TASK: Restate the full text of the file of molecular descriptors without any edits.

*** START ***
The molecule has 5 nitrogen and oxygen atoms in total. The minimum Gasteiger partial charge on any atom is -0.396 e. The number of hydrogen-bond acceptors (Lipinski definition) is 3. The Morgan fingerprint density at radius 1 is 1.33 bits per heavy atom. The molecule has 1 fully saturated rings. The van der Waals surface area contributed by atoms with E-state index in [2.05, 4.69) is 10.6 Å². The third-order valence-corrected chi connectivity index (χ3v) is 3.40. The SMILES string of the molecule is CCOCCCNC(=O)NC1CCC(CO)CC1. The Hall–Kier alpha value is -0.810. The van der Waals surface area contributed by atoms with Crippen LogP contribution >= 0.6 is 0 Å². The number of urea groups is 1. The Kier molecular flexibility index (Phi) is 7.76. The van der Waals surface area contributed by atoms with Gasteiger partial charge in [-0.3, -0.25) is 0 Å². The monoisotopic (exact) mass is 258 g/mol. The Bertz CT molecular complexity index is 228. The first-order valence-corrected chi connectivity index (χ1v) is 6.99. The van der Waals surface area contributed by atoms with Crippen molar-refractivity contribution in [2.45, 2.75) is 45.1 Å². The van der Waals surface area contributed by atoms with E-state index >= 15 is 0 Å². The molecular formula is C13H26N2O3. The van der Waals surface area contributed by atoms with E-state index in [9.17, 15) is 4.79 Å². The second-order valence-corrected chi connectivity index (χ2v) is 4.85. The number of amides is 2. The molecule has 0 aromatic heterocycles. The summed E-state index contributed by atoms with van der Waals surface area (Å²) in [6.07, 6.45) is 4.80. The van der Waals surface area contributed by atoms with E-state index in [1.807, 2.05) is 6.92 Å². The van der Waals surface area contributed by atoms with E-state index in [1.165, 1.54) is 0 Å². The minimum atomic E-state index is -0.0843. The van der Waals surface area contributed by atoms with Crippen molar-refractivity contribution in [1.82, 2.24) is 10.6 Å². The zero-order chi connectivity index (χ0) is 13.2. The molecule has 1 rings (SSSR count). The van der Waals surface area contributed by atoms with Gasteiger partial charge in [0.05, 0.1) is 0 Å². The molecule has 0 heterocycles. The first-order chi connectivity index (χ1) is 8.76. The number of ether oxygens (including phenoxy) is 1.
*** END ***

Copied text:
The molecule has 5 nitrogen and oxygen atoms in total. The minimum Gasteiger partial charge on any atom is -0.396 e. The number of hydrogen-bond acceptors (Lipinski definition) is 3. The Morgan fingerprint density at radius 1 is 1.33 bits per heavy atom. The molecule has 1 fully saturated rings. The van der Waals surface area contributed by atoms with E-state index in [2.05, 4.69) is 10.6 Å². The third-order valence-corrected chi connectivity index (χ3v) is 3.40. The SMILES string of the molecule is CCOCCCNC(=O)NC1CCC(CO)CC1. The Hall–Kier alpha value is -0.810. The van der Waals surface area contributed by atoms with Crippen LogP contribution >= 0.6 is 0 Å². The number of urea groups is 1. The Kier molecular flexibility index (Phi) is 7.76. The van der Waals surface area contributed by atoms with Gasteiger partial charge in [-0.3, -0.25) is 0 Å². The monoisotopic (exact) mass is 258 g/mol. The Bertz CT molecular complexity index is 228. The first-order valence-corrected chi connectivity index (χ1v) is 6.99. The van der Waals surface area contributed by atoms with Crippen molar-refractivity contribution in [2.45, 2.75) is 45.1 Å². The van der Waals surface area contributed by atoms with E-state index >= 15 is 0 Å². The molecular formula is C13H26N2O3. The van der Waals surface area contributed by atoms with E-state index in [9.17, 15) is 4.79 Å². The second-order valence-corrected chi connectivity index (χ2v) is 4.85. The number of amides is 2. The molecule has 0 aromatic heterocycles. The summed E-state index contributed by atoms with van der Waals surface area (Å²) in [6.07, 6.45) is 4.80. The van der Waals surface area contributed by atoms with E-state index in [1.807, 2.05) is 6.92 Å². The van der Waals surface area contributed by atoms with E-state index in [1.165, 1.54) is 0 Å². The minimum atomic E-state index is -0.0843. The van der Waals surface area contributed by atoms with Crippen molar-refractivity contribution in [1.82, 2.24) is 10.6 Å². The zero-order chi connectivity index (χ0) is 13.2. The molecule has 1 rings (SSSR count). The van der Waals surface area contributed by atoms with Gasteiger partial charge in [0.05, 0.1) is 0 Å². The molecule has 0 heterocycles. The first-order chi connectivity index (χ1) is 8.76. The number of ether oxygens (including phenoxy) is 1.